Not that he doesn’t like the curly guy. It’s just too much for today. Too much arguing, and with the wrong person. On his way home, Grantaire can’t help but punch the bare trees and bushes that somehow survived the winter up to that point. Leaving grey mass of leaves behind he disappears in the cold night.
Four days later the morning light finds Grantaire lying on the bed, eyes opened. He sits up with a throbbing head and the smell of something rotten around him. It’s not even gone off food, but the true unfakeable stench of drunken nights. He’s not a failure, he thinks. He only had a four days long celebration. Besides, ignoring his eternal life philosophy, he met some of his old friends - if friend is an appropriate word for someone you knew once and now you only meet them to cut down the cost of getting wasted. He was socialising as a functional adult.
As he scans the room for any sign of a threat or whatever, two huge shining eyes stare back at him. Oh yes, the picture he has been working on. He really has to find that man again, the one they call Enjolras, because this might be one of his best creations of all time.
Fresh air. The trees with a small breeze look so inviting, Grantaire can’t resist, gets his shoes and coat and falters down the stairs. He really needs fresh air, and a huge cleaning wouldn’t hurt either; so he’s bound to get moving anyway. And Grantaire, a true and proud procastinator would rather walk through each street of Paris on his bare feet than go back to his room and tidy it properly. The city is beautiful, exciting, and tempting; none of these apply to the apartment he’s spent four days in. Besides, he’s not entirely sure which one would take more time.
Walking on the streets, he stumbles across the corner where he met the black horse. That’s how he knows he’s on the right route to the café. He eventually arrives at the Musain, not as beautiful as it was four nights ago, but it still has a bit of magic left around.
Inside there are lots of people, but then Grantaire realises not every one of them belongs with the ABC. This comforts him more than he’d admit. Crowds are really not for him, he realises again.
Grantaire instantly recognises the mischievous dark haired boy, and he’s even more relieved to see the boy moving towards him. Blending in is way easier in general when you have a common friend.
Not that he desperately wants to blend in and be friendly with everyone, and neither does he expect being treated nicely. He just wants a place where he can gaze at the leader without being considered a creep. Not much to ask for.
He eventually sits for the first time on a meeting of ABC, and tries to concentrate on the mentioned struggles of the working class.
By the last weeks of January, Grantaire gets to know almost every one of the members in the group. He becomes friends with the mischievous guy, the moth guy, the helpless romantic, the worker and all the others. He’s never been good with names, but he can identify people. And that’s kind of enough. They’re quite welcoming.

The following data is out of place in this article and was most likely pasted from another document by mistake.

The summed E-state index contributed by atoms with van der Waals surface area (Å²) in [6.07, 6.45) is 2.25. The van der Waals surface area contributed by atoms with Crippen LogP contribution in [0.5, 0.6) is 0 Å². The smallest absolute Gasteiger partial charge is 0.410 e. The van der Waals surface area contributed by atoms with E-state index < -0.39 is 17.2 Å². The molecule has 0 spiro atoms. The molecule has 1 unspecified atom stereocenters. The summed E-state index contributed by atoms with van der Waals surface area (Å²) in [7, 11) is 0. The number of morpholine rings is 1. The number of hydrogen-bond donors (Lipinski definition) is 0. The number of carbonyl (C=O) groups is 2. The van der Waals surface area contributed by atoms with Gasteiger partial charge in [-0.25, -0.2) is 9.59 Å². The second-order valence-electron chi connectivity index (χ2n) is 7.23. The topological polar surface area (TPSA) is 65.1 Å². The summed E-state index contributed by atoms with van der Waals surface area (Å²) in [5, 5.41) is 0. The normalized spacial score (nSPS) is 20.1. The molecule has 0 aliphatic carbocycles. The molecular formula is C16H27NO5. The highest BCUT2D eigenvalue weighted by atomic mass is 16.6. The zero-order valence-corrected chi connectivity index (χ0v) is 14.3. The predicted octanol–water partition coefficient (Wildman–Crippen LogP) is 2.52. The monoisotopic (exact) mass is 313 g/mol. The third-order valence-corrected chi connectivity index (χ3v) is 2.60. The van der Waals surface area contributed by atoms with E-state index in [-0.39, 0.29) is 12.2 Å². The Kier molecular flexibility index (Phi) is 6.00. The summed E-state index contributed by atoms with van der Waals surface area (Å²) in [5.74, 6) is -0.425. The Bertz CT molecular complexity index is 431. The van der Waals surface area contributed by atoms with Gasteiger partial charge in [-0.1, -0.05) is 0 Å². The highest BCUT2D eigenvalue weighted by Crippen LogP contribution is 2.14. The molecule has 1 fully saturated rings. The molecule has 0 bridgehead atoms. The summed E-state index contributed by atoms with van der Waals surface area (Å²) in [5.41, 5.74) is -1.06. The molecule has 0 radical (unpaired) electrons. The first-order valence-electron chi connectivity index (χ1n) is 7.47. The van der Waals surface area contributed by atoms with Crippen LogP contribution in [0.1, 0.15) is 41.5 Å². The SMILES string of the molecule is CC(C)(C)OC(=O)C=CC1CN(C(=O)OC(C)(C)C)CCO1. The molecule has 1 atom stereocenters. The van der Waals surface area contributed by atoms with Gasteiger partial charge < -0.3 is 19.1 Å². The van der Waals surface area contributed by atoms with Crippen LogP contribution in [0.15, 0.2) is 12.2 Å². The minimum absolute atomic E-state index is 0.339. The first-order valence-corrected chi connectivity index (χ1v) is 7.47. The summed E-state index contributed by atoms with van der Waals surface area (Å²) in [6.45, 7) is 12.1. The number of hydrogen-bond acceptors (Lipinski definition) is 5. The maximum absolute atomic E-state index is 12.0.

He also develops a vague idea about the background, the composition, every bigger detail of his painting. He just can’t start it yet, not without seeing Enjolras one more time. (And one more, and one more, and one more time again.)
He avoids touching others, obviously. People seem to get used to it, they stop seeking his shoulder to lie on after a while. It’s not that terrible. That’s what happens every time he meets a new group.
By the middle of February he’s already revealed his hated powers, in spite of all the work attempting to hide it. It starts with the kitten they find in the corner of the cafe, wet and shivering and looking helpless. The short man with the hilarious glasses (the names are still too complicated and too much for Grantaire to learn) picks it up, nuzzling it, and suddenly everyone’s around them trying to help the frightened kitten. He has to bite back a laugh - one would think this is a revolutionary group, made of the manliest of the men, and yet…
He shouldn't have let his thoughts wander. That's an old mistake he never succeeds to learn from. In the next moment he knows, the people are about to pass the animal to him, and they're pretty enthusiastic about it as well. While Grantaire attempts to explain why he wouldn’t hold it on any account, the curly haired guy has already shoved the kitten in his lap. A moment of silence passes as they see the little thing collapse on the floor, and then comes another moment of confusion. Then the third phase, the realisation of that’s why he would never shake my hand. Grantaire leaves them confused and terrified, because he can’t stand the eyes staring at him anymore.
That evening, he works on the painting for longer than ever. The burning gaze of the canvas is now appears to be filled with disgust and pity. Grantaire actually considers throwing it into the fire, or leaving it under the rain that has suddenly started falling.
A few weeks later, having been visiting the meetings again, he finds out they’re not the usual type of tough guys whose only dream is a huge riot and shooting and being a meaningless hero. It’s around late March when he starts listening to them for real, even if not saying anything, he never forgets the arguments others have had. Stupid arguments and important ones. And not only about strategies in case a sudden (blessed) rebellion was to break out, but also poems, love, mistresses, flowers, the lowest classes - this is a recurring topic, obviously - and surprisingly, art.
He would never mention his true passion about painting, but sometimes he has the temptation to join in and share his beliefs and experiences. However, every single time he decides on keeping his mouth shut, mostly because talking would be out of character. He’s pretty sure half of the Amis - that’s what they like to call themselves, the Amis of ABC - doesn’t know what his voice sounds like.
“You’re the perfect human metaphor of death.” Enjolras has once said. “You literally can kill anyone and hurt everyone. You never say anything. You’re almost invisible, but always here. Always observing.”